Before the claimant undertakes this burden, a choice of law issue necessarily arises. The Limitation Act allows an owner to seek exoneration from both maritime and nonmaritime claims sounding in tort or contract. 46 U.S.C.App. section 189 (1982); see also Richardson v. Harmon, 222 U.S. 96, 32 S. Ct. 27, 56 L. Ed. 110 (1911). Consequently, before determining whether the vessel, its crew or owner were negligent, the court must decide whether the maritime or nonmaritime law of negligence governs.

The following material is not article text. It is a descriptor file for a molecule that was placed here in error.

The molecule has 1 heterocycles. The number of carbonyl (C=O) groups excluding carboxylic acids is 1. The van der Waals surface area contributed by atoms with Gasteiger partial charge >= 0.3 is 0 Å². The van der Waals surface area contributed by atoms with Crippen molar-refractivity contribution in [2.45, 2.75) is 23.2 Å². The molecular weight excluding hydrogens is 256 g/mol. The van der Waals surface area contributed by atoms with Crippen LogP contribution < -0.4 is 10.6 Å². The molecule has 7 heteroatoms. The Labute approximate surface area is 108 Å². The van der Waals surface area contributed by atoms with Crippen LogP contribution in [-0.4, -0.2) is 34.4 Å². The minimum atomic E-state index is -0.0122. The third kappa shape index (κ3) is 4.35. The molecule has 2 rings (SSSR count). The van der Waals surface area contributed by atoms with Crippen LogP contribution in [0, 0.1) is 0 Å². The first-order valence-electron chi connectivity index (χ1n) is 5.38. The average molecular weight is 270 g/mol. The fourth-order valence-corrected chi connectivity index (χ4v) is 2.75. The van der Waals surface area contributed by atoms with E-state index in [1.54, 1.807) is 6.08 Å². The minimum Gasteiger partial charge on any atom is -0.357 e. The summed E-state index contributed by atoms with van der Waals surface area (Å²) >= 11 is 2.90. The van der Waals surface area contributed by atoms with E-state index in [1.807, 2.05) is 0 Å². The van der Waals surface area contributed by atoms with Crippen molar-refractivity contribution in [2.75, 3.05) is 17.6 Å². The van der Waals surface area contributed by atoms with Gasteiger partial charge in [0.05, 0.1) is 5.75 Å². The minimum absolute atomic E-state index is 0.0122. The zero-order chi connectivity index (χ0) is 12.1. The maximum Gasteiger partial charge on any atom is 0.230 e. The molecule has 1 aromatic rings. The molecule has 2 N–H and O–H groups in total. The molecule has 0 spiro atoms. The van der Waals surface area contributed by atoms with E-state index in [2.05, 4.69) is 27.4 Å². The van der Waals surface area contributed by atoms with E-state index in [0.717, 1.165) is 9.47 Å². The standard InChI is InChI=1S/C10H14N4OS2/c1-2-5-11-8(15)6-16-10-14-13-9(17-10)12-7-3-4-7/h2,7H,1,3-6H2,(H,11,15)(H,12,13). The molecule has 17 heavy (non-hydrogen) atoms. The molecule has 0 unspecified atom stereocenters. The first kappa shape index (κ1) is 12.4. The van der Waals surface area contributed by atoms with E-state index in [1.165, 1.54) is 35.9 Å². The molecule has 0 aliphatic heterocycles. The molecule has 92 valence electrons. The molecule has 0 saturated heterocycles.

The resolution of this issue turns upon the scope of admiralty jurisdiction. In enacting the Extension of Admiralty Jurisdiction Act, 46 U.S.C.App. section 740 (1982) (hereinafter cited as the "Admiralty Extension Act"), Congress extended admiralty jurisdiction to "all cases of damage or injury caused by a vessel on navigable waters." In spite of the broad language, the reach of the Admiralty Extension Act must be limited in accordance with the Supreme Court's decisions in Executive Jet Aviation, Inc. v. Cleveland, 409 U.S. 249, 93 S. Ct. 493, 34 L. Ed. 2d 454 (1972) and Foremost Insurance Co. v. Richardson, 457 U.S. 668, 102 S. Ct. 2654, 73 L. Ed. 2d 300 (1982). See Sohyde Drilling and Marine Co. v. Coastal States Gas Producing, 644 F.2d 1132, 1136 (5th Cir. cert. denied sub nom, Valero Energy Corp. v. Sohyde Drilling & Workover, Inc., 454 U.S. 1081, 102 S. Ct. 635, 70 L. Ed. 2d 615 (1981).[6] Accordingly, the Admiralty Extension Act covers only those torts that occur on navigable waters and have a sufficient "maritime flavor." Sohyde Drilling, 644 F.2d at 1136 (citing Executive Jet).